Eastern Mediterranean Health Journal | Past issues | Volume 12, 2006 | Volume 12, supplement 2 | Report: WHO EMRO’s approach for supporting e-health in the Eastern Mediterranean Region

Report: WHO EMRO’s approach for supporting e-health in the Eastern Mediterranean Region

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N. Al-Shorbaji1

ABSTRACT “E-health” is a generic term covering the use of computer and communication applications and technologies in health and medical care. This paper outlines WHO’s dynamic and diversified approach for supporting e-health by the Regional Office of the Eastern Mediterranean. This includes: policy-setting; human resources development; planning, monitoring and evaluation; networking and communication; infrastructure development; consulting services; electronic publishing; systems development; e-learning; telemedicine; and online library services and support to HINARI. It also reviews some of the impediments towards development of e-health in the Region.

Approche du Bureau régional OMS de la Méditerranée orientale pour promouvoir la cybersanté dans la Région de la Méditerranée orientale

RÉSUMÉ « Cybersanté » est un terme générique couvrant l’utilisation d’applications et de technologies informatiques et de communications dans le domaine de la santé et des soins médicaux. Le présent article décrit l’approche dynamique et diversifiée de l’OMS pour promouvoir la cybersanté adoptée au Bureau régional de la Méditerranée orientale. Cette approche comprend : l’établissement de politiques, le développement des ressources humaines, la planification, le suivi et l’évaluation, l’établissement de réseaux et la communication, le développement des infrastructures, les services de consultation, la publication électronique, le développement des systèmes, le cyberapprentissage, la télémédecine, ainsi que les services de bibliothèque en ligne et le soutien à l’initiative HINARI. Il examine également certains des obstacles qui entravent le développement de la cybersanté dans la Région.

1Unit of Health Information Management and Telecommunication, Regional Office for the Eastern Mediterranean, World Health Organization, Cairo, Egypt (Correspondence to: This e-mail address is being protected from spambots. You need JavaScript enabled to view it )
EMHJ, 2006, 12(Supplement 2): 238-252 


Introduction

The goal of information management in health care is to obtain, manage and utilize information to improve the performance of health care and medical services, governance and management and support processes. Delivering health care to the population is a complex endeavour that is highly dependent on information about the individual patients, the techniques of care, the care provided, the outcome of the care, as well as the performance of the health care provider. Like other resources—human, material and financial—information is a resource that must be managed effectively by health care managers and leaders if they are to plan, coordinate and integrate services.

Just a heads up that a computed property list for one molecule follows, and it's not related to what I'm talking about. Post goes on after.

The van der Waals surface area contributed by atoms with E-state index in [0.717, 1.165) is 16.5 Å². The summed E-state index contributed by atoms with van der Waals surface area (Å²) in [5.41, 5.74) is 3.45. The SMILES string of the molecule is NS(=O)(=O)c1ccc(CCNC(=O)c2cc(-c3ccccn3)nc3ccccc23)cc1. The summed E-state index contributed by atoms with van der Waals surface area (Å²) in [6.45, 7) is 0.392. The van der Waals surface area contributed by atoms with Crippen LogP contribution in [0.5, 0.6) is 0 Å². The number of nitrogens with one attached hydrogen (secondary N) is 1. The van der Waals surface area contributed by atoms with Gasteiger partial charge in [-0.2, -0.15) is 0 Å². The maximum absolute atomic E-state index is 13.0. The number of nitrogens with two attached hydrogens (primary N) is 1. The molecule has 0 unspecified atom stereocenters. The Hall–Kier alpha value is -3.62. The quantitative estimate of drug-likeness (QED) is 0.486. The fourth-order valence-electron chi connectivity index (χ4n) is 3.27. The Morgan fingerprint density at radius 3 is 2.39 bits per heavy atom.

The basic assumption in this paper is that information technology has no value unless the information component is the prime target. Information technology is a tool to help the management of information. Health information management has become one of the essential elements of all national health care systems. The growing interest in the subject and the increase in allocation of funds for its development have led to its institutionalization and recognition by senior management and health workers. The growth of health information management systems is based on a number of assumptions [1]:

  • health care will increasingly be an information-driven service;
  • information is a major resource which is crucial to the health of individual patients, the population in general and the success of the organization;
  • health information systems should be viewed on a continuum, beginning with patient-specific data (clinical), moving to aggregated data (performance, utilization), to knowledge-based data (planning and decision support), to comparative, community data (policy development);
  • the quality of data and its transformation into information are fundamental to the efficiency and effectiveness of all information systems. Emphasis should therefore be placed on information that has value in decision-making, evaluation, planning and policy development.

Technology will increasingly be integrated and assimilated into the working life of all health managers and health professionals. Therefore, the purpose of this paper will be to discuss the ways in which information and communication technology (ICT) can contribute to the improvement of health care. In other words: what is e-health?